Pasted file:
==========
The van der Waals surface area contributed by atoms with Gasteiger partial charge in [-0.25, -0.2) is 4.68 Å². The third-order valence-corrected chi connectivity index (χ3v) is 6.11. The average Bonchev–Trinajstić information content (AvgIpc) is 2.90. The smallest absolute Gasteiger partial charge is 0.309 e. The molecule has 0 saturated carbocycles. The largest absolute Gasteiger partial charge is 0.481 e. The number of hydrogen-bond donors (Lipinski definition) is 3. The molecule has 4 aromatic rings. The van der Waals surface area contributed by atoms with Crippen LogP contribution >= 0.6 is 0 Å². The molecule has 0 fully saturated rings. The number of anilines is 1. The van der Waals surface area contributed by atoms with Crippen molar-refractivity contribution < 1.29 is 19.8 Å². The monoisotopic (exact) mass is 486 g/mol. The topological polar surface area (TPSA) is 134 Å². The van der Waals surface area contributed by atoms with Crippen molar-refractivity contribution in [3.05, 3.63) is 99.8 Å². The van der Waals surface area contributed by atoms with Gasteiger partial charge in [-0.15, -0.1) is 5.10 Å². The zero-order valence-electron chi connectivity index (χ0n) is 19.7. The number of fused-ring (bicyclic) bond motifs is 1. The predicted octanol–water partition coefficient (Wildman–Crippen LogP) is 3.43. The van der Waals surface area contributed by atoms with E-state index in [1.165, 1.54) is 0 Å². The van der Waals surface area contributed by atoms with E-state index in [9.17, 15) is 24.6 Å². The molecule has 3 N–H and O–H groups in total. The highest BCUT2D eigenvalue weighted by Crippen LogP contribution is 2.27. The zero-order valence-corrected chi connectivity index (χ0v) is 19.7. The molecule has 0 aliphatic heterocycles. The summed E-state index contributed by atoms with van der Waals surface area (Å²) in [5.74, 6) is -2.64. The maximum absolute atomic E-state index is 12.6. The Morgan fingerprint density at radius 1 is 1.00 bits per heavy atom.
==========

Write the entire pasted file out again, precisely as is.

The van der Waals surface area contributed by atoms with Gasteiger partial charge in [-0.25, -0.2) is 4.68 Å². The third-order valence-corrected chi connectivity index (χ3v) is 6.11. The average Bonchev–Trinajstić information content (AvgIpc) is 2.90. The smallest absolute Gasteiger partial charge is 0.309 e. The molecule has 0 saturated carbocycles. The largest absolute Gasteiger partial charge is 0.481 e. The number of hydrogen-bond donors (Lipinski definition) is 3. The molecule has 4 aromatic rings. The van der Waals surface area contributed by atoms with Crippen LogP contribution >= 0.6 is 0 Å². The molecule has 0 fully saturated rings. The number of anilines is 1. The van der Waals surface area contributed by atoms with Crippen molar-refractivity contribution < 1.29 is 19.8 Å². The monoisotopic (exact) mass is 486 g/mol. The topological polar surface area (TPSA) is 134 Å². The van der Waals surface area contributed by atoms with Crippen molar-refractivity contribution in [3.05, 3.63) is 99.8 Å². The van der Waals surface area contributed by atoms with Gasteiger partial charge in [-0.15, -0.1) is 5.10 Å². The zero-order valence-electron chi connectivity index (χ0n) is 19.7. The number of fused-ring (bicyclic) bond motifs is 1. The predicted octanol–water partition coefficient (Wildman–Crippen LogP) is 3.43. The van der Waals surface area contributed by atoms with E-state index in [1.165, 1.54) is 0 Å². The van der Waals surface area contributed by atoms with E-state index in [9.17, 15) is 24.6 Å². The molecule has 3 N–H and O–H groups in total. The highest BCUT2D eigenvalue weighted by Crippen LogP contribution is 2.27. The zero-order valence-corrected chi connectivity index (χ0v) is 19.7. The molecule has 0 aliphatic heterocycles. The summed E-state index contributed by atoms with van der Waals surface area (Å²) in [5.74, 6) is -2.64. The maximum absolute atomic E-state index is 12.6. The Morgan fingerprint density at radius 1 is 1.00 bits per heavy atom.